In 1986, when I worked as senior policy advisor to the minister of environment in the Mulroney government, departmental briefings on climate science were alarming. Even then, the fundamentals were well understood. Burning fossil fuels was releasing unprecedented levels of greenhouse gases into the atmosphere. The “greenhouse effect” was suddenly converting what had been a natural and beneficial phenomenon into a menace. The first major global scientific climate conference, held in Toronto in June 1988, concluded, “Humanity is conducting an unintended, uncontrolled, globally pervasive experiment whose ultimate consequences could be second only to global nuclear war.”

    That year, governments developed a reliable body to assess the science — the UN Intergovernmental Panel on Climate Change. Some 2,000 scientists were appointed by governments to review the peer-reviewed work of thousands of others. Reading the layman’s summary section of any IPCC assessment report should be enough to convince anyone that these scientists are not spin doctors. For example, from the 2001 Summary for Policy Makers: “The global average surface temperature has increased by 0.6 + or – 0.2 degrees C since the late 19th century. Footnote: generally temperature trends are rounded to the nearest 0.05 degrees C per unit of time, the periods often being limited by data availability.”

    They are also ethical, hard working and honest. The literature is rife with differing opinions, but these differences are on the edges of the science. No legitimate dispute remains about the fact that we have changed the chemistry of the atmosphere and that the results are already being witnessed in a destabilized climate. Based on Antarctic ice-core data, science that no one has disputed, the atmosphere now contains more than 30% more carbon dioxide than at any time in the last million years. There is no explanation for this other than human activity. And, if our addiction to fossil fuels continues, levels will keep rising with disastrous results.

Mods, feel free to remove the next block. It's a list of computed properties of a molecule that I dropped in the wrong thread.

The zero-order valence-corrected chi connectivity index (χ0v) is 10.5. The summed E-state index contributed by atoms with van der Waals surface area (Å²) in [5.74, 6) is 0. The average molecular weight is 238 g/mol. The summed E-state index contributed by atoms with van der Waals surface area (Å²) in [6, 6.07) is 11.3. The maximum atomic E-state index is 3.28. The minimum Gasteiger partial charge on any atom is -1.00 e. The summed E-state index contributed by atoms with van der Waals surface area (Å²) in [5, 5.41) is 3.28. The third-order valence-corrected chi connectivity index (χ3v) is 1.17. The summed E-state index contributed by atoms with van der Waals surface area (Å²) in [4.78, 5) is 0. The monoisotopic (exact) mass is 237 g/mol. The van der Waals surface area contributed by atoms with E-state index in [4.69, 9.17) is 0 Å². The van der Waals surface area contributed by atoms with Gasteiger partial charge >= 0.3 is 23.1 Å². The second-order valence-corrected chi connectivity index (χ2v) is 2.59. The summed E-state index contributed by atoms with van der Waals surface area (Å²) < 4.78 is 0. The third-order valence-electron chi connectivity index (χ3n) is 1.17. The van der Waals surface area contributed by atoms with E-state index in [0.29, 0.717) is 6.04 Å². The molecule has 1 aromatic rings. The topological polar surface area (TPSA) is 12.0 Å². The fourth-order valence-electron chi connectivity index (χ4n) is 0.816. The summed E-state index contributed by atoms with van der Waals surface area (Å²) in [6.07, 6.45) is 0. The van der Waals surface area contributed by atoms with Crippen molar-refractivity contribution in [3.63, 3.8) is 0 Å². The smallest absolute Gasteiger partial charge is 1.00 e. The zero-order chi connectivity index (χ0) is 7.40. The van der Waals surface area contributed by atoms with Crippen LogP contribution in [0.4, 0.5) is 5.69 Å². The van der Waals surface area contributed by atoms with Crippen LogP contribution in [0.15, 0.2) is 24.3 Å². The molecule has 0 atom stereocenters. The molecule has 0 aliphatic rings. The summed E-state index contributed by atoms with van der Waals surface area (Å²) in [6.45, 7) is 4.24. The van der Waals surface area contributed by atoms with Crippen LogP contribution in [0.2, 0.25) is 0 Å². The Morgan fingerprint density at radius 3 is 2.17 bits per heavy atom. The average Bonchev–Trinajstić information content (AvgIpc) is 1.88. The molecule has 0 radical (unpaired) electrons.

54. I put together an article some months ago about people’s response to the issue of climate change which contains some ideas that I think are relevant to the current discussion: The article also includes a link to a paper from the World Bank that identifies ways in which the public responds when confronted with news and information about climate change:

    People find it hard to frame a response when exposed to too much conflicting information.
    The man in the street is not moved by the delay and uncertain outcome of the problem.
    Humans strongly discount the future and assign higher priorities to more immediate problems.
    People commonly fail to act on available information if the cost of making a decision is too high.
    People construct and re-construct information to make it less uncomfortable.

  55. “People commonly fail to act on available information if the cost of making a decision is too high.
    People construct and re-construct information to make it less uncomfortable.”

    This is deeply true – it’s part of the existential structure of experience (you are finite and the world is infinite, and you have no choice but to ignore most of it and hope you can cope with the simplifications you can manage). However, not making a decision, hiding from the infinite complexity of the world behind a bush – this might be the nature of evil.